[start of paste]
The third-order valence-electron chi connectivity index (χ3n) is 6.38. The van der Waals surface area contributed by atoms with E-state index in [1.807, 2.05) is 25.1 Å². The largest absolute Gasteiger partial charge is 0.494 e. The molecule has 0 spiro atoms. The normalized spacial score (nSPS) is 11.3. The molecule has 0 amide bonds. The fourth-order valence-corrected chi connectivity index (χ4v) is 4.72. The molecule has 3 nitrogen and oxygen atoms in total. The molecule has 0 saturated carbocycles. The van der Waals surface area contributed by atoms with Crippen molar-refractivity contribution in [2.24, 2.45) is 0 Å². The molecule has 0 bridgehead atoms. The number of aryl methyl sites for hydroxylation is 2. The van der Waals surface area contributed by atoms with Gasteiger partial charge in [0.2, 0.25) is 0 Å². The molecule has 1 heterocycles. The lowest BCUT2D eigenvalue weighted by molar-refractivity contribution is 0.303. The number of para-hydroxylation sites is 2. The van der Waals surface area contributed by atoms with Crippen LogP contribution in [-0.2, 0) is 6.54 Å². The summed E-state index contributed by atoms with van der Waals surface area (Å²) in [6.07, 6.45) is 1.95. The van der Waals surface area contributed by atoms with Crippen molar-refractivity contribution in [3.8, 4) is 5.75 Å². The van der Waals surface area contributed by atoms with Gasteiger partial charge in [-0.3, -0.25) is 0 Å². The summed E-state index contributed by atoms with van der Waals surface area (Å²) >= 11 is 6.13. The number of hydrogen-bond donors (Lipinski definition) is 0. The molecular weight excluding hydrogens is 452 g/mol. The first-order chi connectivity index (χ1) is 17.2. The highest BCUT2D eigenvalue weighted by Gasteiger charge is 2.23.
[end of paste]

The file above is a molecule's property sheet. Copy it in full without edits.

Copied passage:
The third-order valence-electron chi connectivity index (χ3n) is 6.38. The van der Waals surface area contributed by atoms with E-state index in [1.807, 2.05) is 25.1 Å². The largest absolute Gasteiger partial charge is 0.494 e. The molecule has 0 spiro atoms. The normalized spacial score (nSPS) is 11.3. The molecule has 0 amide bonds. The fourth-order valence-corrected chi connectivity index (χ4v) is 4.72. The molecule has 3 nitrogen and oxygen atoms in total. The molecule has 0 saturated carbocycles. The van der Waals surface area contributed by atoms with Crippen molar-refractivity contribution in [2.24, 2.45) is 0 Å². The molecule has 0 bridgehead atoms. The number of aryl methyl sites for hydroxylation is 2. The van der Waals surface area contributed by atoms with Gasteiger partial charge in [0.2, 0.25) is 0 Å². The molecule has 1 heterocycles. The lowest BCUT2D eigenvalue weighted by molar-refractivity contribution is 0.303. The number of para-hydroxylation sites is 2. The van der Waals surface area contributed by atoms with Crippen LogP contribution in [-0.2, 0) is 6.54 Å². The summed E-state index contributed by atoms with van der Waals surface area (Å²) in [6.07, 6.45) is 1.95. The van der Waals surface area contributed by atoms with Crippen molar-refractivity contribution in [3.8, 4) is 5.75 Å². The van der Waals surface area contributed by atoms with Gasteiger partial charge in [-0.3, -0.25) is 0 Å². The summed E-state index contributed by atoms with van der Waals surface area (Å²) >= 11 is 6.13. The number of hydrogen-bond donors (Lipinski definition) is 0. The molecular weight excluding hydrogens is 452 g/mol. The first-order chi connectivity index (χ1) is 17.2. The highest BCUT2D eigenvalue weighted by Gasteiger charge is 2.23.